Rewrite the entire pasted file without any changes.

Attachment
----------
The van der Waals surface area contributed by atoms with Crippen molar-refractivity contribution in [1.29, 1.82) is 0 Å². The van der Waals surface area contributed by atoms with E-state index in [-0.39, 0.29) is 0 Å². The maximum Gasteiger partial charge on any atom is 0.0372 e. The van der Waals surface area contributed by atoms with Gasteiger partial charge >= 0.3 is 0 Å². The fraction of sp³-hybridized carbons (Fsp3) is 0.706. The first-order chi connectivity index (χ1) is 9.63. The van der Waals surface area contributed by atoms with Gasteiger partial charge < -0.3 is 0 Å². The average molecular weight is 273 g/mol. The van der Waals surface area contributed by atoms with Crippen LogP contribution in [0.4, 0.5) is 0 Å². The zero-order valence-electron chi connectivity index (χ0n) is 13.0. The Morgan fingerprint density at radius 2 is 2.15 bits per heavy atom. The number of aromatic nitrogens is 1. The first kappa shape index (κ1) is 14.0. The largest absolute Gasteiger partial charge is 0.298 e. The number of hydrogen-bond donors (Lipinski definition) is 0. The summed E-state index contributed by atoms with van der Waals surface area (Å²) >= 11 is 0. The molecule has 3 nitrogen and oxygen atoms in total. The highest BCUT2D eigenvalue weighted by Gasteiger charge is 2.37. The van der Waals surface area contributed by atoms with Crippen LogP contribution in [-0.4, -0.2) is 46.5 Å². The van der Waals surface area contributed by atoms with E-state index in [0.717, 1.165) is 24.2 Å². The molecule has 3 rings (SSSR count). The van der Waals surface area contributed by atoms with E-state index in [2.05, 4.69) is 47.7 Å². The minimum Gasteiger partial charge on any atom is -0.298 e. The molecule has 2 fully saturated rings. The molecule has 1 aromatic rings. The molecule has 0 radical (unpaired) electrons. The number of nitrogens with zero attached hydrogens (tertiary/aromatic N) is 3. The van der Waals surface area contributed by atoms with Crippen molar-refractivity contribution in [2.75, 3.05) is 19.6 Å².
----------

The van der Waals surface area contributed by atoms with Crippen molar-refractivity contribution in [1.29, 1.82) is 0 Å². The van der Waals surface area contributed by atoms with E-state index in [-0.39, 0.29) is 0 Å². The maximum Gasteiger partial charge on any atom is 0.0372 e. The van der Waals surface area contributed by atoms with Gasteiger partial charge >= 0.3 is 0 Å². The fraction of sp³-hybridized carbons (Fsp3) is 0.706. The first-order chi connectivity index (χ1) is 9.63. The van der Waals surface area contributed by atoms with Gasteiger partial charge < -0.3 is 0 Å². The average molecular weight is 273 g/mol. The van der Waals surface area contributed by atoms with Crippen LogP contribution in [0.4, 0.5) is 0 Å². The zero-order valence-electron chi connectivity index (χ0n) is 13.0. The Morgan fingerprint density at radius 2 is 2.15 bits per heavy atom. The number of aromatic nitrogens is 1. The first kappa shape index (κ1) is 14.0. The largest absolute Gasteiger partial charge is 0.298 e. The number of hydrogen-bond donors (Lipinski definition) is 0. The summed E-state index contributed by atoms with van der Waals surface area (Å²) >= 11 is 0. The molecule has 3 nitrogen and oxygen atoms in total. The highest BCUT2D eigenvalue weighted by Gasteiger charge is 2.37. The van der Waals surface area contributed by atoms with Crippen LogP contribution in [-0.4, -0.2) is 46.5 Å². The van der Waals surface area contributed by atoms with E-state index in [0.717, 1.165) is 24.2 Å². The molecule has 3 rings (SSSR count). The van der Waals surface area contributed by atoms with E-state index in [2.05, 4.69) is 47.7 Å². The minimum Gasteiger partial charge on any atom is -0.298 e. The molecule has 2 fully saturated rings. The molecule has 1 aromatic rings. The molecule has 0 radical (unpaired) electrons. The number of nitrogens with zero attached hydrogens (tertiary/aromatic N) is 3. The van der Waals surface area contributed by atoms with Crippen molar-refractivity contribution in [2.75, 3.05) is 19.6 Å².